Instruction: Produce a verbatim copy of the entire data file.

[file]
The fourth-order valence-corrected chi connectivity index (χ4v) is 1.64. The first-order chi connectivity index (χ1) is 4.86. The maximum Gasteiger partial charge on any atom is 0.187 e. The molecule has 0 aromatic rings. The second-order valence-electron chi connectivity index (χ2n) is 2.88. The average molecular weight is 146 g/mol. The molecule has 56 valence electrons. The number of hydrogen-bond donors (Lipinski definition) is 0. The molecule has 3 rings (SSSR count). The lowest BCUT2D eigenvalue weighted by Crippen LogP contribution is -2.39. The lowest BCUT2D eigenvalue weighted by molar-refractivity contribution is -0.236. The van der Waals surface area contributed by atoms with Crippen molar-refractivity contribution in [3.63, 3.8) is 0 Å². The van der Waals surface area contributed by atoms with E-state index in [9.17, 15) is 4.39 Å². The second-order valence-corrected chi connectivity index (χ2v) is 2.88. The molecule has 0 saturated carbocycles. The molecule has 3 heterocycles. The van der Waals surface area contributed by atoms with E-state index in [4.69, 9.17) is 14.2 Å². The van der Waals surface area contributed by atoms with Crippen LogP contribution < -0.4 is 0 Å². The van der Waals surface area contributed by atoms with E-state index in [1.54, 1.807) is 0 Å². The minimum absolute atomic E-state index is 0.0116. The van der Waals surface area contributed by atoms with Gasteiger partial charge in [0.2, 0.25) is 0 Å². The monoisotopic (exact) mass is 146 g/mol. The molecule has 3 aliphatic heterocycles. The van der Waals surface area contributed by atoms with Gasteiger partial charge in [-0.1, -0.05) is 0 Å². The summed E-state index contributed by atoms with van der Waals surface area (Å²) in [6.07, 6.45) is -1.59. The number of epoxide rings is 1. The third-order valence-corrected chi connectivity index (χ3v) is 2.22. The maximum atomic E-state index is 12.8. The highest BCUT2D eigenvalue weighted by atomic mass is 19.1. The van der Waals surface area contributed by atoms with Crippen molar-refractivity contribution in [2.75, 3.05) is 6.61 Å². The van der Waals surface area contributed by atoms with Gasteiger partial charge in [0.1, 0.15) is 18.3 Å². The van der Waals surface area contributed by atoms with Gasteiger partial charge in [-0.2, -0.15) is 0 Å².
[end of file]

The fourth-order valence-corrected chi connectivity index (χ4v) is 1.64. The first-order chi connectivity index (χ1) is 4.86. The maximum Gasteiger partial charge on any atom is 0.187 e. The molecule has 0 aromatic rings. The second-order valence-electron chi connectivity index (χ2n) is 2.88. The average molecular weight is 146 g/mol. The molecule has 56 valence electrons. The number of hydrogen-bond donors (Lipinski definition) is 0. The molecule has 3 rings (SSSR count). The lowest BCUT2D eigenvalue weighted by Crippen LogP contribution is -2.39. The lowest BCUT2D eigenvalue weighted by molar-refractivity contribution is -0.236. The van der Waals surface area contributed by atoms with Crippen molar-refractivity contribution in [3.63, 3.8) is 0 Å². The van der Waals surface area contributed by atoms with E-state index in [9.17, 15) is 4.39 Å². The second-order valence-corrected chi connectivity index (χ2v) is 2.88. The molecule has 0 saturated carbocycles. The molecule has 3 heterocycles. The van der Waals surface area contributed by atoms with E-state index in [4.69, 9.17) is 14.2 Å². The van der Waals surface area contributed by atoms with Crippen LogP contribution < -0.4 is 0 Å². The van der Waals surface area contributed by atoms with E-state index in [1.54, 1.807) is 0 Å². The minimum absolute atomic E-state index is 0.0116. The van der Waals surface area contributed by atoms with Gasteiger partial charge in [0.2, 0.25) is 0 Å². The monoisotopic (exact) mass is 146 g/mol. The molecule has 3 aliphatic heterocycles. The van der Waals surface area contributed by atoms with Gasteiger partial charge in [-0.1, -0.05) is 0 Å². The summed E-state index contributed by atoms with van der Waals surface area (Å²) in [6.07, 6.45) is -1.59. The number of epoxide rings is 1. The third-order valence-corrected chi connectivity index (χ3v) is 2.22. The maximum atomic E-state index is 12.8. The highest BCUT2D eigenvalue weighted by atomic mass is 19.1. The van der Waals surface area contributed by atoms with Crippen molar-refractivity contribution in [2.75, 3.05) is 6.61 Å². The van der Waals surface area contributed by atoms with Gasteiger partial charge in [0.1, 0.15) is 18.3 Å². The van der Waals surface area contributed by atoms with Gasteiger partial charge in [-0.2, -0.15) is 0 Å².